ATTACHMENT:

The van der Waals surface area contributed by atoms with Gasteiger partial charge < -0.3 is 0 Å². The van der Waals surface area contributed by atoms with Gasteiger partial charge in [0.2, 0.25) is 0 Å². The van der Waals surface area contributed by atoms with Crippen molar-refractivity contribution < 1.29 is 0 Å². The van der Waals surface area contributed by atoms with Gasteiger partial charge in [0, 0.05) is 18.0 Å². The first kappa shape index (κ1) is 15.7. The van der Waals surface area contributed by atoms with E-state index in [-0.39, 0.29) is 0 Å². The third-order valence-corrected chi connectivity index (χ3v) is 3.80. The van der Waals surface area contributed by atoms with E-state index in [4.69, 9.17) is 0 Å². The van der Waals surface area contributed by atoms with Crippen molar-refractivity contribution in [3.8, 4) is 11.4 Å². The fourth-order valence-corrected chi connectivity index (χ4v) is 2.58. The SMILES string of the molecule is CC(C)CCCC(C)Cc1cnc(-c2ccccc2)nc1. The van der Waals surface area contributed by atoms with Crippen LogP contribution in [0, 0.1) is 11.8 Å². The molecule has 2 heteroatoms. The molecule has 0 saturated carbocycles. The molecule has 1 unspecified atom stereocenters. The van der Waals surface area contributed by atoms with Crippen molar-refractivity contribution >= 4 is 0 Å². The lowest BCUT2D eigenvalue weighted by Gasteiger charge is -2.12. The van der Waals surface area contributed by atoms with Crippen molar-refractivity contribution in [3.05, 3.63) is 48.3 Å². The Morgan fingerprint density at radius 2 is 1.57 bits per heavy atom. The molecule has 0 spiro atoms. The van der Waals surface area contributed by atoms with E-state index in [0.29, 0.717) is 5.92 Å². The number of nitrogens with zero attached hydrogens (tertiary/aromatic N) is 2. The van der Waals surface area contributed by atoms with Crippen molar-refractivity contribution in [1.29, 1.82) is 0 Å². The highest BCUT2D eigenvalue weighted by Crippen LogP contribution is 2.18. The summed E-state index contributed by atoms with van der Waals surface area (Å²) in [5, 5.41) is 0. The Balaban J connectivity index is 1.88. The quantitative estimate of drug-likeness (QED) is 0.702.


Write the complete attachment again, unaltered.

The van der Waals surface area contributed by atoms with Gasteiger partial charge < -0.3 is 0 Å². The van der Waals surface area contributed by atoms with Gasteiger partial charge in [0.2, 0.25) is 0 Å². The van der Waals surface area contributed by atoms with Crippen molar-refractivity contribution < 1.29 is 0 Å². The van der Waals surface area contributed by atoms with Gasteiger partial charge in [0, 0.05) is 18.0 Å². The first kappa shape index (κ1) is 15.7. The van der Waals surface area contributed by atoms with E-state index in [-0.39, 0.29) is 0 Å². The third-order valence-corrected chi connectivity index (χ3v) is 3.80. The van der Waals surface area contributed by atoms with E-state index in [4.69, 9.17) is 0 Å². The van der Waals surface area contributed by atoms with Crippen molar-refractivity contribution in [3.8, 4) is 11.4 Å². The fourth-order valence-corrected chi connectivity index (χ4v) is 2.58. The SMILES string of the molecule is CC(C)CCCC(C)Cc1cnc(-c2ccccc2)nc1. The van der Waals surface area contributed by atoms with Crippen LogP contribution in [0, 0.1) is 11.8 Å². The molecule has 2 heteroatoms. The molecule has 0 saturated carbocycles. The molecule has 1 unspecified atom stereocenters. The van der Waals surface area contributed by atoms with Crippen molar-refractivity contribution >= 4 is 0 Å². The lowest BCUT2D eigenvalue weighted by Gasteiger charge is -2.12. The van der Waals surface area contributed by atoms with Crippen molar-refractivity contribution in [3.05, 3.63) is 48.3 Å². The Morgan fingerprint density at radius 2 is 1.57 bits per heavy atom. The molecule has 0 spiro atoms. The van der Waals surface area contributed by atoms with E-state index in [0.29, 0.717) is 5.92 Å². The number of nitrogens with zero attached hydrogens (tertiary/aromatic N) is 2. The van der Waals surface area contributed by atoms with Crippen molar-refractivity contribution in [1.29, 1.82) is 0 Å². The highest BCUT2D eigenvalue weighted by Crippen LogP contribution is 2.18. The summed E-state index contributed by atoms with van der Waals surface area (Å²) in [5, 5.41) is 0. The Balaban J connectivity index is 1.88. The quantitative estimate of drug-likeness (QED) is 0.702.